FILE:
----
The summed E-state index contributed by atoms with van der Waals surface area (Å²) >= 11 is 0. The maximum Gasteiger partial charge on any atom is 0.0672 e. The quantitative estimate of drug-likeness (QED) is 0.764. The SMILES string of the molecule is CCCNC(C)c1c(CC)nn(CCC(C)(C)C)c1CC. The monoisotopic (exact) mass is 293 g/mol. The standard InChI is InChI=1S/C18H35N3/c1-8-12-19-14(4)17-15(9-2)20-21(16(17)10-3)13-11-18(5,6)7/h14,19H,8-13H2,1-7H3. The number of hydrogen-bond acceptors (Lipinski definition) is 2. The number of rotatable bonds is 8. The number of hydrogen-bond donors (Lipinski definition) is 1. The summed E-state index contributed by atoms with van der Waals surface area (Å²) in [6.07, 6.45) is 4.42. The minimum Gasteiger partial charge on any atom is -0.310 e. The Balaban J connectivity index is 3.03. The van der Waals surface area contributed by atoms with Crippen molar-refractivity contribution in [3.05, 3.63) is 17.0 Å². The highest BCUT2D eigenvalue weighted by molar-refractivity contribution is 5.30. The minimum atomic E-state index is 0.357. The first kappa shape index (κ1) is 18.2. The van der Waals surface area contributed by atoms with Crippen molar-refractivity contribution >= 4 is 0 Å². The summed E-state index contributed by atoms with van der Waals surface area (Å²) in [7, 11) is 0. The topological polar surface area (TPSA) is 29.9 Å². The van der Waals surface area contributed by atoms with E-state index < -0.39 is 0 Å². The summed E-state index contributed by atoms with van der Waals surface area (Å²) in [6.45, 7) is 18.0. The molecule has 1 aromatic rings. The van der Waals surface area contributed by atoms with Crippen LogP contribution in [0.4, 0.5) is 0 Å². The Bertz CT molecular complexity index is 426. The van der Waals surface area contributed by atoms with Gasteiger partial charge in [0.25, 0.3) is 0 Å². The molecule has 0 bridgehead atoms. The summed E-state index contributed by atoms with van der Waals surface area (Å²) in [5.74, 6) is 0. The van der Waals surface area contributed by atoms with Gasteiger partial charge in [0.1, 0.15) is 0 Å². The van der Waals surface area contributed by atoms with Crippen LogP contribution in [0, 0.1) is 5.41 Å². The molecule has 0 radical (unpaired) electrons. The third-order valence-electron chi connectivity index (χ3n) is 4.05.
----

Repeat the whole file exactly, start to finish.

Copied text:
The summed E-state index contributed by atoms with van der Waals surface area (Å²) >= 11 is 0. The maximum Gasteiger partial charge on any atom is 0.0672 e. The quantitative estimate of drug-likeness (QED) is 0.764. The SMILES string of the molecule is CCCNC(C)c1c(CC)nn(CCC(C)(C)C)c1CC. The monoisotopic (exact) mass is 293 g/mol. The standard InChI is InChI=1S/C18H35N3/c1-8-12-19-14(4)17-15(9-2)20-21(16(17)10-3)13-11-18(5,6)7/h14,19H,8-13H2,1-7H3. The number of hydrogen-bond acceptors (Lipinski definition) is 2. The number of rotatable bonds is 8. The number of hydrogen-bond donors (Lipinski definition) is 1. The summed E-state index contributed by atoms with van der Waals surface area (Å²) in [6.07, 6.45) is 4.42. The minimum Gasteiger partial charge on any atom is -0.310 e. The Balaban J connectivity index is 3.03. The van der Waals surface area contributed by atoms with Crippen molar-refractivity contribution in [3.05, 3.63) is 17.0 Å². The highest BCUT2D eigenvalue weighted by molar-refractivity contribution is 5.30. The minimum atomic E-state index is 0.357. The first kappa shape index (κ1) is 18.2. The van der Waals surface area contributed by atoms with Crippen molar-refractivity contribution >= 4 is 0 Å². The summed E-state index contributed by atoms with van der Waals surface area (Å²) in [7, 11) is 0. The topological polar surface area (TPSA) is 29.9 Å². The van der Waals surface area contributed by atoms with E-state index < -0.39 is 0 Å². The summed E-state index contributed by atoms with van der Waals surface area (Å²) in [6.45, 7) is 18.0. The molecule has 1 aromatic rings. The van der Waals surface area contributed by atoms with Crippen LogP contribution in [0.4, 0.5) is 0 Å². The Bertz CT molecular complexity index is 426. The van der Waals surface area contributed by atoms with Gasteiger partial charge in [0.25, 0.3) is 0 Å². The molecule has 0 bridgehead atoms. The summed E-state index contributed by atoms with van der Waals surface area (Å²) in [5.74, 6) is 0. The van der Waals surface area contributed by atoms with Gasteiger partial charge in [0.1, 0.15) is 0 Å². The van der Waals surface area contributed by atoms with Crippen LogP contribution in [0, 0.1) is 5.41 Å². The molecule has 0 radical (unpaired) electrons. The third-order valence-electron chi connectivity index (χ3n) is 4.05.